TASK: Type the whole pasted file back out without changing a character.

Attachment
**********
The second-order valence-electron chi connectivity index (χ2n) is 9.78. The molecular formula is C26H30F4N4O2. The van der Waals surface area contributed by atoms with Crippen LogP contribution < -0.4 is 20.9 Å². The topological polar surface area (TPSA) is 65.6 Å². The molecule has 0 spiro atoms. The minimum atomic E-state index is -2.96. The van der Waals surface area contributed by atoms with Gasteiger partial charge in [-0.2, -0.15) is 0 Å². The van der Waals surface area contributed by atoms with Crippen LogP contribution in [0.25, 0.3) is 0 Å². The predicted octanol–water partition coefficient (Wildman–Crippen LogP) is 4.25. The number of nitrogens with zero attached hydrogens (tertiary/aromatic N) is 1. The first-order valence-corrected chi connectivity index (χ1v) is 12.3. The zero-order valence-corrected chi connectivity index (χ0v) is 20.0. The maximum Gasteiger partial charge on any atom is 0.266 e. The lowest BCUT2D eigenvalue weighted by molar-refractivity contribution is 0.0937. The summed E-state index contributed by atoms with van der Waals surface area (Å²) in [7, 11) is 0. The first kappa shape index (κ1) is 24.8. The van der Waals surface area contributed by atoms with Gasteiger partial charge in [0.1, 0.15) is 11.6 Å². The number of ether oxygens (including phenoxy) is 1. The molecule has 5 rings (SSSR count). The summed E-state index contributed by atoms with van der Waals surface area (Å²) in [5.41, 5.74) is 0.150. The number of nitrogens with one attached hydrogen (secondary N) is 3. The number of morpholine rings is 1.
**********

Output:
The second-order valence-electron chi connectivity index (χ2n) is 9.78. The molecular formula is C26H30F4N4O2. The van der Waals surface area contributed by atoms with Crippen LogP contribution < -0.4 is 20.9 Å². The topological polar surface area (TPSA) is 65.6 Å². The molecule has 0 spiro atoms. The minimum atomic E-state index is -2.96. The van der Waals surface area contributed by atoms with Gasteiger partial charge in [-0.2, -0.15) is 0 Å². The van der Waals surface area contributed by atoms with Crippen LogP contribution in [0.25, 0.3) is 0 Å². The predicted octanol–water partition coefficient (Wildman–Crippen LogP) is 4.25. The number of nitrogens with zero attached hydrogens (tertiary/aromatic N) is 1. The first-order valence-corrected chi connectivity index (χ1v) is 12.3. The zero-order valence-corrected chi connectivity index (χ0v) is 20.0. The maximum Gasteiger partial charge on any atom is 0.266 e. The lowest BCUT2D eigenvalue weighted by molar-refractivity contribution is 0.0937. The summed E-state index contributed by atoms with van der Waals surface area (Å²) in [7, 11) is 0. The first kappa shape index (κ1) is 24.8. The van der Waals surface area contributed by atoms with Gasteiger partial charge in [0.1, 0.15) is 11.6 Å². The number of ether oxygens (including phenoxy) is 1. The molecule has 5 rings (SSSR count). The summed E-state index contributed by atoms with van der Waals surface area (Å²) in [5.41, 5.74) is 0.150. The number of nitrogens with one attached hydrogen (secondary N) is 3. The number of morpholine rings is 1.